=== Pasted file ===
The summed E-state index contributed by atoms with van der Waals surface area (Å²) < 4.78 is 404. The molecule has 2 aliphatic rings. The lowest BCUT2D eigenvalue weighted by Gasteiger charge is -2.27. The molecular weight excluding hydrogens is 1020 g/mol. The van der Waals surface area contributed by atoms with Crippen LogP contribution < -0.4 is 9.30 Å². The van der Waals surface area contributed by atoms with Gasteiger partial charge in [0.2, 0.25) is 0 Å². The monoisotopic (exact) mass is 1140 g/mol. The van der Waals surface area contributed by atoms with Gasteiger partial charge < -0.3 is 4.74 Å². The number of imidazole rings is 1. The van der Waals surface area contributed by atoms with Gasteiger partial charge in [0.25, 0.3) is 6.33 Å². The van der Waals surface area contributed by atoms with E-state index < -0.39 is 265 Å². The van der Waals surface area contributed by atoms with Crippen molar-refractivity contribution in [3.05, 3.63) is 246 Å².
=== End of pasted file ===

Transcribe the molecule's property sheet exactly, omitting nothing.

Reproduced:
The summed E-state index contributed by atoms with van der Waals surface area (Å²) < 4.78 is 404. The molecule has 2 aliphatic rings. The lowest BCUT2D eigenvalue weighted by Gasteiger charge is -2.27. The molecular weight excluding hydrogens is 1020 g/mol. The van der Waals surface area contributed by atoms with Crippen LogP contribution < -0.4 is 9.30 Å². The van der Waals surface area contributed by atoms with Gasteiger partial charge in [0.2, 0.25) is 0 Å². The monoisotopic (exact) mass is 1140 g/mol. The van der Waals surface area contributed by atoms with Gasteiger partial charge < -0.3 is 4.74 Å². The number of imidazole rings is 1. The van der Waals surface area contributed by atoms with Gasteiger partial charge in [0.25, 0.3) is 6.33 Å². The van der Waals surface area contributed by atoms with E-state index < -0.39 is 265 Å². The van der Waals surface area contributed by atoms with Crippen molar-refractivity contribution in [3.05, 3.63) is 246 Å².